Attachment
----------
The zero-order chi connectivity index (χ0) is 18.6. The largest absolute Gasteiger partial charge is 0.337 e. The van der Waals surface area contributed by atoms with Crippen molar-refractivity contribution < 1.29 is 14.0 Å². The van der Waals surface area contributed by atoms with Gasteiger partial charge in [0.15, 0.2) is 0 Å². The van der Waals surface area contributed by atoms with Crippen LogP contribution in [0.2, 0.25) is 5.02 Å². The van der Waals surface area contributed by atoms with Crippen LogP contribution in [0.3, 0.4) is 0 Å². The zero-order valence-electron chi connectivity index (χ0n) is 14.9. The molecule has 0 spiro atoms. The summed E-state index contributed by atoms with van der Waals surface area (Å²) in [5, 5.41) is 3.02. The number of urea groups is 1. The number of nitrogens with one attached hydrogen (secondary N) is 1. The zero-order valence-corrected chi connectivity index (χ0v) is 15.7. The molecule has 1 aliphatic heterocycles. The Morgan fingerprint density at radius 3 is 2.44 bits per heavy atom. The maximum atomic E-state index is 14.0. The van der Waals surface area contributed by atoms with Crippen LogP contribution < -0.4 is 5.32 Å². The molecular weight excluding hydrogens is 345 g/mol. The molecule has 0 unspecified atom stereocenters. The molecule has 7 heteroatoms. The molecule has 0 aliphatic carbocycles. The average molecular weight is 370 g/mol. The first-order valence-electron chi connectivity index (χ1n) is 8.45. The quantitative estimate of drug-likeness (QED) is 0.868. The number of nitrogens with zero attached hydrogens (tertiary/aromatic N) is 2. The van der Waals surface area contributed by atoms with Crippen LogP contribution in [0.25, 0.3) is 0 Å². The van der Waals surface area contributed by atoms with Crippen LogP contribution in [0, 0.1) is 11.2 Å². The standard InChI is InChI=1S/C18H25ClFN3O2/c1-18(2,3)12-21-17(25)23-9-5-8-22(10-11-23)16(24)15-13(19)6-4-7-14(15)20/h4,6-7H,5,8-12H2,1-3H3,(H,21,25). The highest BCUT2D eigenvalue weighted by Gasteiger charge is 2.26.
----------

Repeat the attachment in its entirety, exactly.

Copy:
The zero-order chi connectivity index (χ0) is 18.6. The largest absolute Gasteiger partial charge is 0.337 e. The van der Waals surface area contributed by atoms with Crippen molar-refractivity contribution < 1.29 is 14.0 Å². The van der Waals surface area contributed by atoms with Gasteiger partial charge in [0.15, 0.2) is 0 Å². The van der Waals surface area contributed by atoms with Crippen LogP contribution in [0.2, 0.25) is 5.02 Å². The van der Waals surface area contributed by atoms with Crippen LogP contribution in [0.3, 0.4) is 0 Å². The zero-order valence-electron chi connectivity index (χ0n) is 14.9. The molecule has 0 spiro atoms. The summed E-state index contributed by atoms with van der Waals surface area (Å²) in [5, 5.41) is 3.02. The number of urea groups is 1. The number of nitrogens with one attached hydrogen (secondary N) is 1. The zero-order valence-corrected chi connectivity index (χ0v) is 15.7. The molecule has 1 aliphatic heterocycles. The Morgan fingerprint density at radius 3 is 2.44 bits per heavy atom. The maximum atomic E-state index is 14.0. The van der Waals surface area contributed by atoms with Crippen LogP contribution < -0.4 is 5.32 Å². The molecular weight excluding hydrogens is 345 g/mol. The molecule has 0 unspecified atom stereocenters. The molecule has 7 heteroatoms. The molecule has 0 aliphatic carbocycles. The average molecular weight is 370 g/mol. The first-order valence-electron chi connectivity index (χ1n) is 8.45. The quantitative estimate of drug-likeness (QED) is 0.868. The number of nitrogens with zero attached hydrogens (tertiary/aromatic N) is 2. The van der Waals surface area contributed by atoms with Crippen LogP contribution in [0.25, 0.3) is 0 Å². The van der Waals surface area contributed by atoms with Crippen LogP contribution in [0, 0.1) is 11.2 Å². The standard InChI is InChI=1S/C18H25ClFN3O2/c1-18(2,3)12-21-17(25)23-9-5-8-22(10-11-23)16(24)15-13(19)6-4-7-14(15)20/h4,6-7H,5,8-12H2,1-3H3,(H,21,25). The highest BCUT2D eigenvalue weighted by Gasteiger charge is 2.26.